Prevalence of severe congenital heart disease after folic acid fortification of grain products: time trend analysis in Quebec, CanadaBMJ 2009; 338 doi: http://dx.doi.org/10.1136/bmj.b1673 (Published 13 May 2009) Cite this as: BMJ 2009;338:b1673
- Raluca Ionescu-Ittu, PhD candidate1,
- Ariane J Marelli, associate professor of medicine2, director3,
- Andrew S Mackie, assistant professor of paediatrics4,
- Louise Pilote, professor of medicine2, director5
- 1Department of Epidemiology, Biostatistics and Occupational Health, McGill University, Montreal, Canada
- 2McGill University, Montreal, Canada
- 3McGill Adult Unit for Congenital Heart Disease Excellence (MAUDE), McGill University Health Centre, Montreal, Canada
- 4University of Alberta, Division of Cardiology, Stollery Children’s Hospital, Edmonton, Canada
- 5Division of General Internal Medicine, McGill University Health Centre, Montreal, Canada
- Correspondence to: L Pilote, Royal Victoria Hospital, V Building, 687 Pine Avenue West, Room V2.17, Montreal, QC, Canada H3A 1A1
- Accepted 28 January 2009
Objective To investigate whether the 1998 government policy for mandatory fortification of flour and pasta products with folate was followed by a reduction in the prevalence of severe congenital heart defects.
Design Time trend analysis.
Setting Province of Quebec, Canada.
Participants Infants born in 1990-2005 identified with severe congenital heart defects (tetralogy of Fallot, endocardial cushion defects, univentricular hearts, truncus arteriosus, or transposition complexes) in Quebec administrative databases.
Methods Data analysed in two time periods (before and after fortification). Birth prevalence measured annually as infants (live and stillbirths) with severe congenital heart defects per 1000 births in Quebec. Changes in the birth prevalence from the period before to the period after fortification were estimated with Poisson regression.
Results Among the 1 324 440 births in Quebec in 1990-2005 there were 2083 infants born with severe congenital heart defects, corresponding to an average birth prevalence of 1.57/1000 births. Time trend analysis showed no change in the birth prevalence of severe birth defects in the nine years before fortification (rate ratio 1.01, 95% confidence interval 0.99 to 1.03), while in the seven years after fortification there was a significant 6% decrease per year (0.94, 0.90 to 0.97).
Conclusions Public health measures to increase folic acid intake were followed by a decrease in the birth prevalence of severe congenital heart defects. These findings support the hypothesis that folic acid has a preventive effect on heart defects.
Folic acid intake around the time of conception reduces the risk of neural tube defects in the newborn.1 2 3 Measures to increase intake of folic acid in this period include multivitamin supplementation4 and fortification of grain products such as flour and pasta.5 6 While supplements tend to target only women planning a pregnancy, fortification measures are larger in scope and target all women of childbearing age. Fortification of grain products with folic acid has been mandatory in the Unites States since January 19986 and in Canada since December 19985 and was followed within months by significant increases in the concentrations of erythrocyte folate among women of childbearing age7 8 9 10 and a decrease in the birth prevalence of neural tube defects.3 7 9 11 12
Recent evidence suggests that folic acid might also decrease the birth prevalence of congenital heart defects,13 14 15 16 17 18 19 20 the most common of all birth defects.21 22 The existing evidence for an association between folic acid and congenital heart defects, however, is still inconclusive.20 In 2007, a statement from the American Heart Association Council emphasised the importance of this possible association and the need for corroborative evidence from population based studies.20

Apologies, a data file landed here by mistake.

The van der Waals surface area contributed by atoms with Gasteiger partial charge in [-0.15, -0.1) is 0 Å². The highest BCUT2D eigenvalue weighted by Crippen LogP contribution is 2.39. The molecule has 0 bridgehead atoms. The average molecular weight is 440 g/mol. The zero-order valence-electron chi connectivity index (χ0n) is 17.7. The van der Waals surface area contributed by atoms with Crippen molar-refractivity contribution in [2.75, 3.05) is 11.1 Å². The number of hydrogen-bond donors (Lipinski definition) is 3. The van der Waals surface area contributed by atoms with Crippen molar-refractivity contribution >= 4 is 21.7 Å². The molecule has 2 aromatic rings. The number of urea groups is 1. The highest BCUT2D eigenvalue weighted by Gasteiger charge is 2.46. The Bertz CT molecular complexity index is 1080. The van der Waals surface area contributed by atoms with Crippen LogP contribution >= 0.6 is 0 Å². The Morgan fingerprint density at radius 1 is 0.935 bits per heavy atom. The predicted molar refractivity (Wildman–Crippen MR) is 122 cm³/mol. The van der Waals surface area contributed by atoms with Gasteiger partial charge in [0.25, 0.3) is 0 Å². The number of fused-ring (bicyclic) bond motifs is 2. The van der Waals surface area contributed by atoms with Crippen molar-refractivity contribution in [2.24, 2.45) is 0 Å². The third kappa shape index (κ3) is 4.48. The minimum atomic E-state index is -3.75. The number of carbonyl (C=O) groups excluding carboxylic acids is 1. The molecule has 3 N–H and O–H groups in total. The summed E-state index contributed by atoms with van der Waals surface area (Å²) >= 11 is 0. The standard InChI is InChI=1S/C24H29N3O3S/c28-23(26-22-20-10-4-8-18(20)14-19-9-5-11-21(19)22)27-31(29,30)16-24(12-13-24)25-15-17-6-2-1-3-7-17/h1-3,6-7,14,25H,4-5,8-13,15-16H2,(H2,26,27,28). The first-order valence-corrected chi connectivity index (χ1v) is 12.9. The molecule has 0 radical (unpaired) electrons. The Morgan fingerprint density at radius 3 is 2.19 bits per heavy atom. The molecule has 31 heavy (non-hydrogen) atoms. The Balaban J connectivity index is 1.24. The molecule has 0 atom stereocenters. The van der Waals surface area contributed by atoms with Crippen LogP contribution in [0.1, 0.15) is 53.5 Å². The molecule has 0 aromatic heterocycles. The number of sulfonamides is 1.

We assessed, on a population level, the impact of folic acid fortification policies on the birth prevalence of severe congenital heart defects in Quebec, Canada.
We identified infants born with severe congenital heart defects in Quebec from 1990 to 2005 using provincial administrative databases that record all contacts between Quebec residents and the medical system since 1983. We used three administrative databases and specific selection algorithms to capture live births and stillbirths. To identify live infants born with severe congenital heart defects, we used diagnostic and procedural codes for severe congenital heart defects recorded in the physicians’ claims database of Quebec or the hospital discharge summary database of Quebec, or both.23 Infants with severe congenital heart defects who die immediately after birth might not be captured in these databases because there is a waiting time of up to several weeks until the infant is issued a permanent Medicare number. Furthermore, the waiting time for being issued a permanent Medicare number has decreased over time. Consequently, to avoid a possible detection bias in time trends, we decided to rely solely on the Quebec death registry to identify infant deaths due to severe congenital heart defects. The death registry probably has complete coverage of infant deaths caused by severe congenital heart defects because the law requires that all sudden or unexpected deaths in infants be subject to autopsy and that the physician or coroner, or both, provide detailed evidence of death. The death registry also records the cause of death for stillbirths, defined as delivery of a fetus of 500 g or more that died before birth.24 This process did not change during the study period. Therefore, we also included in our analyses stillbirths caused by severe congenital heart defects. All three administrative databases use diagnostic codes that conform to ICD-9 (international classification of diseases, ninth revision), except for the death registry, which switched to the 10th revision in 2000.